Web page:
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It’s A Live (Album)!

We spoke with Pixies Joey Santiago and Dave Lovering about their new box set 'Live In Brixton'
Brixton Academy, London June 2004. Credit: Steve Forrest

As with all extraordinary natural occurrences, a must-own live album is a rare once-in-a-lifetime event.

Against all odds—or, perhaps because of them—Pixies have achieved the epic, rarified feat of producing a live experience that you simply must add to your collection. Live In Brixton (out February 25) documents their four sold-out reunion shows at London’s historic Brixton Academy in June 2004.

I spoke with guitarist Joey Santiago and drummer Dave Lovering about those legendary shows 18 years ago.

That is one of our favorite venues to play, Brixton,” Joey says. “Not to dis Omaha or anything, but it’s almost like when we go there, ‘Shit, this is home.’ First of all, London is our second home because our label was there, and just going to Brixton now is a special feeling. You enter it and the backstage is still like almost a clubby feel. It’s an old building, and then you go down and then the roar of the crowd and then you’re just, you know, they’re loud! It’s always magic to us. Brixton always brings out the best in us,” Joey says. “It’s one of those few venues in the world that does that to us.”

“The secret of our success is humbleness,” Dave says.

“Speaking for myself, I don’t see why people go gaga over this shit,” Joey says, describing the array of celebs, including “Harry Potter”, who showed up to see them play London.

“I’d say we’re the top three humblest bands in the world,” Dave continues. When pressed, he adds: “Okay, the best.”

There are three versions of the box set. The vinyl standard version includes four heavyweight discs, with each show split between translucent colored LPs (June 2nd is red, June 3rd is orange, June 5th is green, and June 6th is blue). The vinyl indies exclusive version is pressed on clear vinyl with color splatters and, like the standard version, is being produced in a very limited run. The eight-CD box set follows the same color design as the vinyl standard version. All versions are beautifully packaged and include a collector’s booklet and fold-out poster.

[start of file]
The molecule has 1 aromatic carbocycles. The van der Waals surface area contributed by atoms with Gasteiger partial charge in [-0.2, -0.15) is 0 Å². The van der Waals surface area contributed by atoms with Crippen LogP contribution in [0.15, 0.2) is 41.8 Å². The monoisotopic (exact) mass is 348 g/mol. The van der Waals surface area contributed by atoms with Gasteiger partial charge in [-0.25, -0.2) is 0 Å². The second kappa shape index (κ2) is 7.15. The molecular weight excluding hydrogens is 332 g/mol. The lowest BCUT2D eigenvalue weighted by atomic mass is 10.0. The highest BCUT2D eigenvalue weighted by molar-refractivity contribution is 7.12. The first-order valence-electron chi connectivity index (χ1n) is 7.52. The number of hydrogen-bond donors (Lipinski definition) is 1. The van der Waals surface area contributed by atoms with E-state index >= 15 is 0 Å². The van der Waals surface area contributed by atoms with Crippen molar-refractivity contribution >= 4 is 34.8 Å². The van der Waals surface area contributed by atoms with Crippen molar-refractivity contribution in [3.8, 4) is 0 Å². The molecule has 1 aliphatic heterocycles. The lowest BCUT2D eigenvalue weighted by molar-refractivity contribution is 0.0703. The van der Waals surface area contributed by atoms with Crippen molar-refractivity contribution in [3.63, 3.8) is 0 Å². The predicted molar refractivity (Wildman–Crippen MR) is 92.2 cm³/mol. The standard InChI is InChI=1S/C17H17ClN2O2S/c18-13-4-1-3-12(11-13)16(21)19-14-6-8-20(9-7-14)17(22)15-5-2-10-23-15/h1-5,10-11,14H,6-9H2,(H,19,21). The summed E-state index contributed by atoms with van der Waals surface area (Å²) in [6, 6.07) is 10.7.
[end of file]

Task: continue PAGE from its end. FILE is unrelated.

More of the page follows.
The track that kicks it all off is a cover of Neil Young’s “Winterlong.” Other covers include Peter Ivers’ “In Heaven” (from the David Lynch film Eraserhead) and The Jesus and Mary Chain’s “Head On”. Amazingly, each setlist for each night is so incredibly different, covering (almost) everything, from hits to fan favorites. “Each night was different,” Dave explains. “We had such a catalog.”

“You’ll hear that Brixton time, you’ll hear like four people there being very excited. I think hopefully people feel that, could feel what we felt like,” Joey says.

When asked what he felt, he responds: “Nervous as shit.”

Live In Brixton offers a no-fail model for creating the ultimate live album. Start by forming a twosome in college (one of you must be newly out of academic probation), hire a bass player who doesn’t actually play bass yet, and pull a tech-wiz drummer out of a new job to form one of the most influential alt-rock bands of its time. After you’ve built a die-hard fan base and official, infallible influence in your genre—break up. Then, after eleven years have passed, reunite and make a killer live album. It’s as easy and improbable as that.

“I think the word just got out and the inklings were all in people’s heads, and it just came to fruition,” Joey said. “That was it. It was an itch, and everyone wanted to do it. Charles made a joke on some big radio station. It might have been the BBC. He said, ‘Yes, sure, we’ll get back together.’ All of a sudden, it blew up to being real.”